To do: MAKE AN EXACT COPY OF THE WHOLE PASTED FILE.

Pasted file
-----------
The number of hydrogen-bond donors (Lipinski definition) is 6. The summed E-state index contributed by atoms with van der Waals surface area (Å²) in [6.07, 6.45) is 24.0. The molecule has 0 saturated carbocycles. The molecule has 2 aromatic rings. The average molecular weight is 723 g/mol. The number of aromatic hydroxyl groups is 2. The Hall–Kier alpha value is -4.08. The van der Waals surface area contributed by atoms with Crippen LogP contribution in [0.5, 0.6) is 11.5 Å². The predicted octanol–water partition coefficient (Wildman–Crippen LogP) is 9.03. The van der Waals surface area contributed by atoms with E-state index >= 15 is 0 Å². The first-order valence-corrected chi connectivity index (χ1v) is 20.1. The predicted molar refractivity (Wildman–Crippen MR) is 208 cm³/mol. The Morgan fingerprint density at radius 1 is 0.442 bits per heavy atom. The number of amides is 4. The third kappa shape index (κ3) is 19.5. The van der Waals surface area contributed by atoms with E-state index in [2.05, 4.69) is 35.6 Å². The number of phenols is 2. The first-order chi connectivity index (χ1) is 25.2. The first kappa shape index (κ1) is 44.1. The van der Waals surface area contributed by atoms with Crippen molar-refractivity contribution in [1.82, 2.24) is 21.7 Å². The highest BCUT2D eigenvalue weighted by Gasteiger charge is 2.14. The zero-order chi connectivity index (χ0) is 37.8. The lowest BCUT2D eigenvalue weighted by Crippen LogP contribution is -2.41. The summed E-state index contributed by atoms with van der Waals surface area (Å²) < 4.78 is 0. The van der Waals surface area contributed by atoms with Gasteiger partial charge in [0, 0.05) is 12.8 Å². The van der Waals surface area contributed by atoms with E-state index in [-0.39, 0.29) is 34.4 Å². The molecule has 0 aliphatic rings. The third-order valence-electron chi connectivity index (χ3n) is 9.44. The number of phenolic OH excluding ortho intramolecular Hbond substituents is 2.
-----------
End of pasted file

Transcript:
The number of hydrogen-bond donors (Lipinski definition) is 6. The summed E-state index contributed by atoms with van der Waals surface area (Å²) in [6.07, 6.45) is 24.0. The molecule has 0 saturated carbocycles. The molecule has 2 aromatic rings. The average molecular weight is 723 g/mol. The number of aromatic hydroxyl groups is 2. The Hall–Kier alpha value is -4.08. The van der Waals surface area contributed by atoms with Crippen LogP contribution in [0.5, 0.6) is 11.5 Å². The predicted octanol–water partition coefficient (Wildman–Crippen LogP) is 9.03. The van der Waals surface area contributed by atoms with E-state index >= 15 is 0 Å². The first-order valence-corrected chi connectivity index (χ1v) is 20.1. The predicted molar refractivity (Wildman–Crippen MR) is 208 cm³/mol. The Morgan fingerprint density at radius 1 is 0.442 bits per heavy atom. The number of amides is 4. The third kappa shape index (κ3) is 19.5. The van der Waals surface area contributed by atoms with E-state index in [2.05, 4.69) is 35.6 Å². The number of phenols is 2. The first-order chi connectivity index (χ1) is 25.2. The first kappa shape index (κ1) is 44.1. The van der Waals surface area contributed by atoms with Crippen molar-refractivity contribution in [1.82, 2.24) is 21.7 Å². The highest BCUT2D eigenvalue weighted by Gasteiger charge is 2.14. The zero-order chi connectivity index (χ0) is 37.8. The lowest BCUT2D eigenvalue weighted by Crippen LogP contribution is -2.41. The summed E-state index contributed by atoms with van der Waals surface area (Å²) < 4.78 is 0. The van der Waals surface area contributed by atoms with Gasteiger partial charge in [0, 0.05) is 12.8 Å². The van der Waals surface area contributed by atoms with E-state index in [-0.39, 0.29) is 34.4 Å². The molecule has 0 aliphatic rings. The third-order valence-electron chi connectivity index (χ3n) is 9.44. The number of phenolic OH excluding ortho intramolecular Hbond substituents is 2.